Faced with having to choose between “evidence” cited by the administration that there will be only a handful of jobs in these industries in the future, and direct testimony from local employers in their own Boardroom that they individually will be hiring more employees with these skills and degrees than projected in the state data cited, board members incredulously chose to defend the surveys, even after it was pointed out that the administration was only looking at a narrow slice of the jobs that these programs prepare students for.
In short, never was there more of a kangaroo court than the board’s “adjudication” of the issues brought before it last night. It’s clear that we now have an administration and a majority of board members who don’t believe they have to even discuss, let alone seriously consider, the merits of the administration’s proposals, or to respond to the faculty and others pointing out the vast holes in the administration’s arguments.
They refused to provide data and refused to actually respond to the competing data or the holes in their own data and logic, or to even respond to requests from the College Council Budget & Finance Subcommittee’s calls to meet to work through differences in proposals, to balance the books, wait to the last hours before decision time, to make claims criticizing our data and do so in an email to all faculty rather than reply to association representatives directly.
Such manipulative techniques have no place on a college campus where data and logic and competing arguments must be explored seriously, and where the source of the claims should play little role in determining how the claims are considered.
But with this administration, and with the balance of the board we have today, such basic academic principles are nowhere to be found. We are all facing a very dangerous time for our college.
I do want to thank the great number of people who came to the board meetings and incurred insults from the board and administration, who refused to allow members in the room (for the first time in history citing fire marshal rules, despite many meetings in the past with as many or more attendees), even refusing to allow them to stand behind the windows outside the room, so that they could see and be seen, putting up “police tape” and suddenly claiming it’s “a construction zone” when no construction was actually going on and they weren’t interfering with anyone or anything.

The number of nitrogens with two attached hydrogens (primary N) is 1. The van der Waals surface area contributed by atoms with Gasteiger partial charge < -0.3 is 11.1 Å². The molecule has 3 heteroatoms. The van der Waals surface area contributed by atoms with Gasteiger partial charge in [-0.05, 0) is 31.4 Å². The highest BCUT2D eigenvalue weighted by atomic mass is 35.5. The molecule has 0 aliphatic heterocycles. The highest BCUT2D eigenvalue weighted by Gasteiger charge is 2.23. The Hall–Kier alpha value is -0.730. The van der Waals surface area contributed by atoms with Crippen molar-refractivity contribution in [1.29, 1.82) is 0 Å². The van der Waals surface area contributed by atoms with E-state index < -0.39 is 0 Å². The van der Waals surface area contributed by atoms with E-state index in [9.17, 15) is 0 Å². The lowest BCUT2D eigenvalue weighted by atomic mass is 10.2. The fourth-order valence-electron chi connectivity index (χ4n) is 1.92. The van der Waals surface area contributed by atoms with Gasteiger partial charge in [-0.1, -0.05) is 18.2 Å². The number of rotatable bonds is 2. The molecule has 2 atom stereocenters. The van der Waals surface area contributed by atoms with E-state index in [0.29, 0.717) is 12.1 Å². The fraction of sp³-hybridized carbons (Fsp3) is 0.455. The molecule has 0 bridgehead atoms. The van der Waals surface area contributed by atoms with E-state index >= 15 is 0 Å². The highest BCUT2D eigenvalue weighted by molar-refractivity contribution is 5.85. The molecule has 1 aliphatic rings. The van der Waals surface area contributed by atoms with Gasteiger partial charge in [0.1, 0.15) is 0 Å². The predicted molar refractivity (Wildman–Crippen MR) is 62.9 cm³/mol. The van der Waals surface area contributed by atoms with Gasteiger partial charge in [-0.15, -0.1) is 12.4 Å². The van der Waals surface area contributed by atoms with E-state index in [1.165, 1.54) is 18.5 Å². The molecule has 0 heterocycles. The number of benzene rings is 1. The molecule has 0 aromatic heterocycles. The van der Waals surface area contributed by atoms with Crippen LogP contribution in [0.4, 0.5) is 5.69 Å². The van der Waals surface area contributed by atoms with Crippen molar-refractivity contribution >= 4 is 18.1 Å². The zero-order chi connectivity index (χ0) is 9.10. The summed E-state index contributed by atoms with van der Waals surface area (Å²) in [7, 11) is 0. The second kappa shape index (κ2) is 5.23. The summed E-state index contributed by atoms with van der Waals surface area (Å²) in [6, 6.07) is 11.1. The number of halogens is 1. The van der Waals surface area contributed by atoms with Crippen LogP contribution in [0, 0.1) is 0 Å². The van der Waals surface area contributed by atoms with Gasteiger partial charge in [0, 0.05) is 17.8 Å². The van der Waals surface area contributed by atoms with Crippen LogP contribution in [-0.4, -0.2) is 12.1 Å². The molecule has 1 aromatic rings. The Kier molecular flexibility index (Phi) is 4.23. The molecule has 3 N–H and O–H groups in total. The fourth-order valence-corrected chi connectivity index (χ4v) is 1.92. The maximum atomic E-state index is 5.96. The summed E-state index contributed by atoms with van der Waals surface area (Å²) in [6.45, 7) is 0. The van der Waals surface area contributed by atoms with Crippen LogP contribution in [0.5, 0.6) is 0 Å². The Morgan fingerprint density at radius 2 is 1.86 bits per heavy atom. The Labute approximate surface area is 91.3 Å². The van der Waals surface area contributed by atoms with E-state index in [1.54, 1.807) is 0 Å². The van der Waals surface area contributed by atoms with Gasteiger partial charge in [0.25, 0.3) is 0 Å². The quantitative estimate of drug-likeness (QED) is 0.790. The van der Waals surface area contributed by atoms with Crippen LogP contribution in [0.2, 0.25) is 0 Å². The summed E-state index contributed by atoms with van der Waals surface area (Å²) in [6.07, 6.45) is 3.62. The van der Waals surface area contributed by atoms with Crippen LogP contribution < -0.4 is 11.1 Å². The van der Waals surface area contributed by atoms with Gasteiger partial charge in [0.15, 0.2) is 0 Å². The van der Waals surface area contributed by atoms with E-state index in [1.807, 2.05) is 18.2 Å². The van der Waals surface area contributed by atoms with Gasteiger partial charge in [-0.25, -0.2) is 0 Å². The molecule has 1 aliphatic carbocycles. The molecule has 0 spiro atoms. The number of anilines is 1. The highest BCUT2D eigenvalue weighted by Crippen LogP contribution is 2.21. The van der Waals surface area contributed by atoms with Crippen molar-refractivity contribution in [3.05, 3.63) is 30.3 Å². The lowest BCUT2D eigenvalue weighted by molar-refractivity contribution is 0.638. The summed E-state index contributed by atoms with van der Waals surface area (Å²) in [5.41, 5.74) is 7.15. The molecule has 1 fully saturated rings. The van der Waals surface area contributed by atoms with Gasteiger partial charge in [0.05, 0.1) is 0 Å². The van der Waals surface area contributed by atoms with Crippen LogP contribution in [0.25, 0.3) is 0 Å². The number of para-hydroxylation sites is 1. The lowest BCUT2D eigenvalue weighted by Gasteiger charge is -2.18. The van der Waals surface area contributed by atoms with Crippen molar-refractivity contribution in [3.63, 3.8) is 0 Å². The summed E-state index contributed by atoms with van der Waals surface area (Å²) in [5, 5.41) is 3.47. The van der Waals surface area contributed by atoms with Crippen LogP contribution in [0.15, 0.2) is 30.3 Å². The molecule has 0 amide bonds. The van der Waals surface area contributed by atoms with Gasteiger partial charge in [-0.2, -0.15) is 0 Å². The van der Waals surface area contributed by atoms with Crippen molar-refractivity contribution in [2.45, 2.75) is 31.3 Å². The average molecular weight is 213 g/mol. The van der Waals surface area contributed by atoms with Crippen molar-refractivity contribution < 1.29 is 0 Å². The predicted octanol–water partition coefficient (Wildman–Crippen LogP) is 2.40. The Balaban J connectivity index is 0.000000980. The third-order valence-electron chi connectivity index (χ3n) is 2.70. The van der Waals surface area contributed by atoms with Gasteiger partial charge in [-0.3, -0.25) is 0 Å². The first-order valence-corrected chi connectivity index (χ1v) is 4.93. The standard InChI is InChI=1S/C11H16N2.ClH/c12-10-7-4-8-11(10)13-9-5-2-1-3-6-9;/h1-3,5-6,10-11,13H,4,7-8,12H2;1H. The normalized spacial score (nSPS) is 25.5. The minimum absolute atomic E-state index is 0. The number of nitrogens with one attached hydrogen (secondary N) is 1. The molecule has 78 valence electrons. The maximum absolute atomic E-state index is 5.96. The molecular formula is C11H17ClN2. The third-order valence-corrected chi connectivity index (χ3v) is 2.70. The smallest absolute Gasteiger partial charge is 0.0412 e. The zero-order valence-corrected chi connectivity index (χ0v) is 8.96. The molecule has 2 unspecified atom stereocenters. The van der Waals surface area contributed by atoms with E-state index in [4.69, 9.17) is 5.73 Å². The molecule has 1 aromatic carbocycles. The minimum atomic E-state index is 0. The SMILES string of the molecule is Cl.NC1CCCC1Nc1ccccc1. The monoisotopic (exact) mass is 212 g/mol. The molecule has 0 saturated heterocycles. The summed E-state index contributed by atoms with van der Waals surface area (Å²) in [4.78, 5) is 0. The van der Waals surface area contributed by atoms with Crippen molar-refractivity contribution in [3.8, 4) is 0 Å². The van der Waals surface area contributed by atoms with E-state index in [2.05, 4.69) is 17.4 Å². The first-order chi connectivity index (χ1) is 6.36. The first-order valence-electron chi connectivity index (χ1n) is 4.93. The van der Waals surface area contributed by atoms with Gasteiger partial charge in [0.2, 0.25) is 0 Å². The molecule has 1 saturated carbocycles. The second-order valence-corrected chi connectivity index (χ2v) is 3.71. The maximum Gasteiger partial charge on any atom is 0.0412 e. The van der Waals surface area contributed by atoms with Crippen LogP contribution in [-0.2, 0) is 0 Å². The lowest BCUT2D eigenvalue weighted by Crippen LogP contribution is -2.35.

I especially thank those who came last night having just learned about the event from our ad in the Register Guard on Tuesday; we’re glad to have been able to alert the public to what’s going on at Lane. I also especially want to thank the employers and former students who came to try, to no avail, to counter the misrepresentations made to the board about these programs and their value to our community.
I particularly want to thank Adrienne Mitchell for her many hours of work detailing the revenues these programs bring in that the administration knowingly overlooked, data whose only response came from Mary when she called it “bull poop” when she presented it in a college-wide meeting.
Finally, I want to thank Malisa Ratthasing and James Wessgert, ASLCC’s President and Treasurer, respectively, and Bob Baldwin, President of the Classified Federation, for working together and developing a joint proposal to the board that balances our books and balances our interests, without the damage to our college found in the administration’s plans.
It’s clear again this year that the administration has no intention of actually letting the “governance system” govern, and we’ll have to consider the significance of this latest usurpation of the subcommittee’s responsibility for developing a budget recommendation for how we address this in future years. But the three parties demonstrated beautifully how different interests and views can be worked through, and true partnerships can be formed despite efforts to keep us apart.
Finally, I ask everyone to reach out to our colleagues in the Auto Body & Paint and Electronics Technology programs, as well as the Medical Office Assistant program, who have suffered insults and attacks from administrators and board members, maligning their work and their reputations.
Please let them know that we recognize the immense contributions they have made to our college, to their profession and to our students. On behalf of all LCCEA members I personally thank them for all they have done for our community; I’m sorry that together we weren’t able to stop this preposterous attack on their programs. I am incredibly proud to have them as my colleagues and friends.
Editor’s note: These views expressed by Jim Salt were previously distributed to college faculty via email. The Torch has made minor edits for clarity.